Colour-Coded Connector Confusion

Ever wondered why all of your PC’s connectors are weird colours, and who gets to decide what colour is what?

Intrigued by the fact that my old Gateway keyboard (on which I wore out the spacebar after less than a year of use) had an orange connector and my new Dell one had a purple one, and that my microphone connector was a rather effeminate shade of pink, I went in search of the answer. It turns out that the colours are defined by the PC99 standard (careful, it’s 1.5MB of PDF). The standard uses Pantone rather than RGB, so I’ve converted them to a swatch for you.

Connector Colour name Pantone
Analog VGA Blue 661C    
Audio line in Light blue 284C    
Audio line out Lime 577C    
Digital monitor/flat panel White    
IEE 1394 Grey 424C    
Microphone Pink 701C    
MIDI/Game Gold 131C    
Parallel Burgundy 235C    
PS/2-compatible keyboard Purple 2715C    
PS2-compatible mouse Green 3395C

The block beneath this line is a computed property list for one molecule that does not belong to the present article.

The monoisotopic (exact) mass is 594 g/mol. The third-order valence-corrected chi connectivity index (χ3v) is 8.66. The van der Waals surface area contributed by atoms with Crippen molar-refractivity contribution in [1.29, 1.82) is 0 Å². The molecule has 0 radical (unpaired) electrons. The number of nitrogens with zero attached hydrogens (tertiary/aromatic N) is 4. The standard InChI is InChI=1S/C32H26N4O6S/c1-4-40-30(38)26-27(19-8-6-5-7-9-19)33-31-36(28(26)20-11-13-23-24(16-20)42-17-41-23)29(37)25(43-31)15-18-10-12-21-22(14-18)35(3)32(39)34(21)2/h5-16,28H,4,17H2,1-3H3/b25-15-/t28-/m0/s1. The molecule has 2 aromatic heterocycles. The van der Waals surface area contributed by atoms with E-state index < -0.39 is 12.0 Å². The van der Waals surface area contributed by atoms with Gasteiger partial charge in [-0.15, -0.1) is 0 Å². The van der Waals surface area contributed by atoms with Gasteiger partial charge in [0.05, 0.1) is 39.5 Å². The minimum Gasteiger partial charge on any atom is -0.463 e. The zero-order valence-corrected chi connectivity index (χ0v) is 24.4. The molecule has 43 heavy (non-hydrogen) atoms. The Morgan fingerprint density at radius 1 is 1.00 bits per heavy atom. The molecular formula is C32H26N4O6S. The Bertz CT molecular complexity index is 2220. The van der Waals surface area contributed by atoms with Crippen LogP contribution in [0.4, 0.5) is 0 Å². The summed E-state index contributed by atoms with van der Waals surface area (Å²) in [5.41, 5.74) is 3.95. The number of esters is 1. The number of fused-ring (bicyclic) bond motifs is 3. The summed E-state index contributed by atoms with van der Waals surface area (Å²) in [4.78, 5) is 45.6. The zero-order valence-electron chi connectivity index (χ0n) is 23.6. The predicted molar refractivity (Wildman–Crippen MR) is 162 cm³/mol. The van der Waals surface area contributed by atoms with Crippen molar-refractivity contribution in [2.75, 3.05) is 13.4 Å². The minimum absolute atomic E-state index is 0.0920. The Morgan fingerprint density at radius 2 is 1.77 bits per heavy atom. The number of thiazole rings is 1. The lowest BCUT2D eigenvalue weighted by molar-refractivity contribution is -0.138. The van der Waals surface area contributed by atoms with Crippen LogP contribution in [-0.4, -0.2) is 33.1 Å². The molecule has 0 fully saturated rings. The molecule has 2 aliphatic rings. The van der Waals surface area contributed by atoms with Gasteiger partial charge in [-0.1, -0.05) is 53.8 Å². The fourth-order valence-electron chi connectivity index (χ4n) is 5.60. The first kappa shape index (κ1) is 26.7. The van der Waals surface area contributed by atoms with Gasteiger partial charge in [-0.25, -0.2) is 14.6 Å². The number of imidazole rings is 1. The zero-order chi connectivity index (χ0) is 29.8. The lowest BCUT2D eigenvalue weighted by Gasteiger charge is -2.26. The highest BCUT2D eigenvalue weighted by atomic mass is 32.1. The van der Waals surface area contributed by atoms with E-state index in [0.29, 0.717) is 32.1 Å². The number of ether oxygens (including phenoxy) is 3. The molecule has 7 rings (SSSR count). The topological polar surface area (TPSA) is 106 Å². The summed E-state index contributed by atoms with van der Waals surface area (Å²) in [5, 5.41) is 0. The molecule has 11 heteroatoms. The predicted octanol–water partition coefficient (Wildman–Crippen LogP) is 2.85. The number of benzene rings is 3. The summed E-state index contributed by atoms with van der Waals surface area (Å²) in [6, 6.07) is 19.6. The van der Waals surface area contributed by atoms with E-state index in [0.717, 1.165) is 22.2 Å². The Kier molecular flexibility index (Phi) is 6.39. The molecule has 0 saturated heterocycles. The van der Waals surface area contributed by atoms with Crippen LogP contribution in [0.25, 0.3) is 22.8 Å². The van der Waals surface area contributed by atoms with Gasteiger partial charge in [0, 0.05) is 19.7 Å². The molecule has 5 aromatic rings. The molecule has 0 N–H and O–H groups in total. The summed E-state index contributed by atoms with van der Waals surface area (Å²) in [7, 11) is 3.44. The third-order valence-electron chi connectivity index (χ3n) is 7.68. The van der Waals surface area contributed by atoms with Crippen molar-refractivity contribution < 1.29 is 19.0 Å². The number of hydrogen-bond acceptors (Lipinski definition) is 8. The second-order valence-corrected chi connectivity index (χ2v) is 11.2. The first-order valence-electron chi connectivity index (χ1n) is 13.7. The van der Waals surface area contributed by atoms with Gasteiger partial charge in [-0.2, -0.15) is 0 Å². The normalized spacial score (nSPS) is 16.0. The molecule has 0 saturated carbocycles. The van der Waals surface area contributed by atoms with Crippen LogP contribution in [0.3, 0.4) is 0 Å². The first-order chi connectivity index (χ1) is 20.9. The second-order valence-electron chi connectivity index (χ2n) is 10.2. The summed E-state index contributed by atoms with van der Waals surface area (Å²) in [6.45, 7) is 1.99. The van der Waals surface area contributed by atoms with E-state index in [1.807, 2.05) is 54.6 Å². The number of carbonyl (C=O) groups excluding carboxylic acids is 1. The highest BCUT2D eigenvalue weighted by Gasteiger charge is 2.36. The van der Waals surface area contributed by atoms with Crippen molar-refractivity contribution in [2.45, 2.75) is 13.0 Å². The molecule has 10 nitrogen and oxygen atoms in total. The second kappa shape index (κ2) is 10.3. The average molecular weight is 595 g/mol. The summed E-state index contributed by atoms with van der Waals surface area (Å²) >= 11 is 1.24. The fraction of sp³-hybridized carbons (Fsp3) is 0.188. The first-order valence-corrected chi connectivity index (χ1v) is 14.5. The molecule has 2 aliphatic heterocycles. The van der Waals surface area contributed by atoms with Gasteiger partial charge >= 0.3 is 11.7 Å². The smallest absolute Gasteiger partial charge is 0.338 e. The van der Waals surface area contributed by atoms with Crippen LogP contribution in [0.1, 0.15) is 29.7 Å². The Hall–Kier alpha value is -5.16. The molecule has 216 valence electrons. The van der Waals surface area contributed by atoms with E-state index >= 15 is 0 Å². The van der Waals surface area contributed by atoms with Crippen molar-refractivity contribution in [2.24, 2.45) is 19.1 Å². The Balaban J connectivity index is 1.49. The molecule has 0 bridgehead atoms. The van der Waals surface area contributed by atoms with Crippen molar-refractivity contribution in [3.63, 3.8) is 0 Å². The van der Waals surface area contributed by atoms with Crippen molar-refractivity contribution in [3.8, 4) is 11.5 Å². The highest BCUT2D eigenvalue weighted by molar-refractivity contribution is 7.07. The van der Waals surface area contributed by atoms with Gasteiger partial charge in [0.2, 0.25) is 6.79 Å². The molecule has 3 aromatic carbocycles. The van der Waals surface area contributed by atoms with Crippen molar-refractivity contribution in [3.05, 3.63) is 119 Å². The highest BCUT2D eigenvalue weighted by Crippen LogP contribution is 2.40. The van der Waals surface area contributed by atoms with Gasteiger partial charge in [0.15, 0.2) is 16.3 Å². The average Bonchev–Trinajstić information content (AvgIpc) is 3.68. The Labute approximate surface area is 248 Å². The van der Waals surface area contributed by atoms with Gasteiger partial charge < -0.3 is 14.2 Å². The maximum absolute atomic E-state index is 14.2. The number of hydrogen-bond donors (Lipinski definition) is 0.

Serial Teal or Turquoise 322C    
Speaker out/subwoofer Orange 157C    
Right-to-left speaker Brown 4645C    
USB Black 426C    
Video out Yellow 123C    
SCSI, network, telephone, modem, and so on None    

So now you know. (Bad Gateway! No cookie!) How does your computer score? Start with 10 points, and subtract one for each incorrectly-coloured connector or plug.

3 thoughts on “Colour-Coded Connector Confusion

  1. My PC got 7 (or 6, depends) :). USB connector/plug has no color at all, MIDI has yellow color, my speaker plug also has no color at all. Microphone input, well you can’t really, the connector can be configured as mic input, but also as output for rear speakers (if you use a 5.1 sound system).

  2. The only ones that actually matter are the ones where there are different leads with the same connector (e.g. PS/2 keyboard and mouse). Hopefully not many people would try to plug a video cable into their parallel port, or whatever.